Great extras accompany this book, including safety glasses for viewing the eclipse and an Observer’s Guide to the All-American Total Solar Eclipse.
“On Monday, August 21, 2017, a total eclipse of the Sun will be visible in the continental United States for the first time in almost 40 years. A total eclipse is when the Sun is completely hidden by the Moon, the sky becomes dark, and the Sun’s faint atmosphere (corona) becomes visible—looking like a beautiful halo. This total eclipse will only be visible on a narrow track stretching across the United States from Oregon to South Carolina. No other country will get to see the total eclipse this time.”
To help prepare middle schoolers for an optimum experience of this wondrous event, NSTA Press has published a great resource: Solar Science: Exploring Sunspots, Seasons, Eclipses, and More. This curriculum resource is written specifically to align with the three-dimensional (3D) learning encouraged by the Next Generation Science Standards (NGSS). Its learning experiences engage students in using real data to learn solar science and effectively integrate the Disciplinary Core Ideas (DCIs), Science Practices (SPs), and Crosscutting Concepts (CCC) associated with solar astronomy at the middle school level.
Authors Dennis Schatz and Andrew Fraknoi are award-winning experts in astronomy and science education. Schatz is the Senior Advisor at the Pacific Science Center, and Andrew Fraknoi is the Chair of the Astronomy Department at Foothill College. Both authors regularly lead local and national professional development sessions for teachers at many different levels.
They paired up to write this book because they know there will be tremendous interest in the eclipse and that teachers will want to prepare their students to understand relevant science topics the year before and the year after.
The 45 classroom-tested, hands-on, inquiry-based activities are organized into four sections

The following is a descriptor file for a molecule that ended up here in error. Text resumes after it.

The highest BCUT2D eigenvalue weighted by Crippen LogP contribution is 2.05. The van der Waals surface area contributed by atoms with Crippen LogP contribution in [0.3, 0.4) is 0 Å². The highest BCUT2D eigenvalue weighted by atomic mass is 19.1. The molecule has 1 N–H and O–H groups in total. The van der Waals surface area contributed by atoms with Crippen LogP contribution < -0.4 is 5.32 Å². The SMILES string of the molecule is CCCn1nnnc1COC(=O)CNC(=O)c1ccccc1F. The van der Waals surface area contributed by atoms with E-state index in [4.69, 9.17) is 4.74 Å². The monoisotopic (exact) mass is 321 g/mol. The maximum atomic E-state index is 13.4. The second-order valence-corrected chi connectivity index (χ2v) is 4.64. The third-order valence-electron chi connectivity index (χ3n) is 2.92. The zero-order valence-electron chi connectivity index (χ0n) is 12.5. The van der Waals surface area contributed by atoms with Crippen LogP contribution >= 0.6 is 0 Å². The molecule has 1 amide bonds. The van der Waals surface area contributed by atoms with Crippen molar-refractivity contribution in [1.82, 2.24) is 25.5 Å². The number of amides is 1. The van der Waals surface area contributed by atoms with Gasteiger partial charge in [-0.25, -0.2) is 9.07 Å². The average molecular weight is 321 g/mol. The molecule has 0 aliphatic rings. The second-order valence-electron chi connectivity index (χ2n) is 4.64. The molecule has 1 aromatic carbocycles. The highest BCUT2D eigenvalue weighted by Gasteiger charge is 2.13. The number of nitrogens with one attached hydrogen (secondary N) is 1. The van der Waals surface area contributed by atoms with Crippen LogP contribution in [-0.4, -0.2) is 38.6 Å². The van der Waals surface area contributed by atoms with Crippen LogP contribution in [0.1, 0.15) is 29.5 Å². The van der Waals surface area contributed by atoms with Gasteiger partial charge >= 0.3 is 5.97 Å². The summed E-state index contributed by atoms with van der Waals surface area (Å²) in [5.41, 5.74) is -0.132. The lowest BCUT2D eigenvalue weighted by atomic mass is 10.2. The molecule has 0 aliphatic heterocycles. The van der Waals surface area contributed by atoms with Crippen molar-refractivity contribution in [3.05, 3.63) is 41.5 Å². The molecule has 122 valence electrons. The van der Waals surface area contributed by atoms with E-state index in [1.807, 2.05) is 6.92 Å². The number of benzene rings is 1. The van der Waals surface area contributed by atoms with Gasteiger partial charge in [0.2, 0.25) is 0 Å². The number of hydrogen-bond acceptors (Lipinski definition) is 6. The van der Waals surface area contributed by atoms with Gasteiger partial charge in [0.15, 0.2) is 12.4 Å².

- Understanding and Tracking the Daily Motion of the Sun: What does the Sun do in the sky each day, and how does that relate to our notions of time and direction?
- Understanding and Tracking the Annual Motion of the Sun and the Seasons: How does the Sun’s motion and position in the sky vary throughout the year, and how does that relate to our ideas of a calendar and the seasons?
- Solar Activity and Space Weather: What phenomena do we observe on the surface and in the atmosphere of the Sun, and how do these influence what we observe and how we live our lives on Earth?
- The Sun, the Moon, and the Earth Together: Phases, Eclipses, and More: How do the relationships among the Earth, the Moon, and the Sun produce solar and lunar eclipses?
Ideally suited for teachers, informal science educators, youth group leaders, curriculum specialists, and teacher trainers, these versatile activities can be used one at a time, as the basis of a stand-alone unit on the Sun, or as a comprehensive curriculum.
Whether or not you buy a copy of Solar Science, you can download a free observing guide for the upcoming solar eclipse to share with students and their families as well as community partners. This eight-page guide includes everything you need to know regarding where and when to see the eclipse, how to observe the eclipse safely, and how to understand and explain what causes it.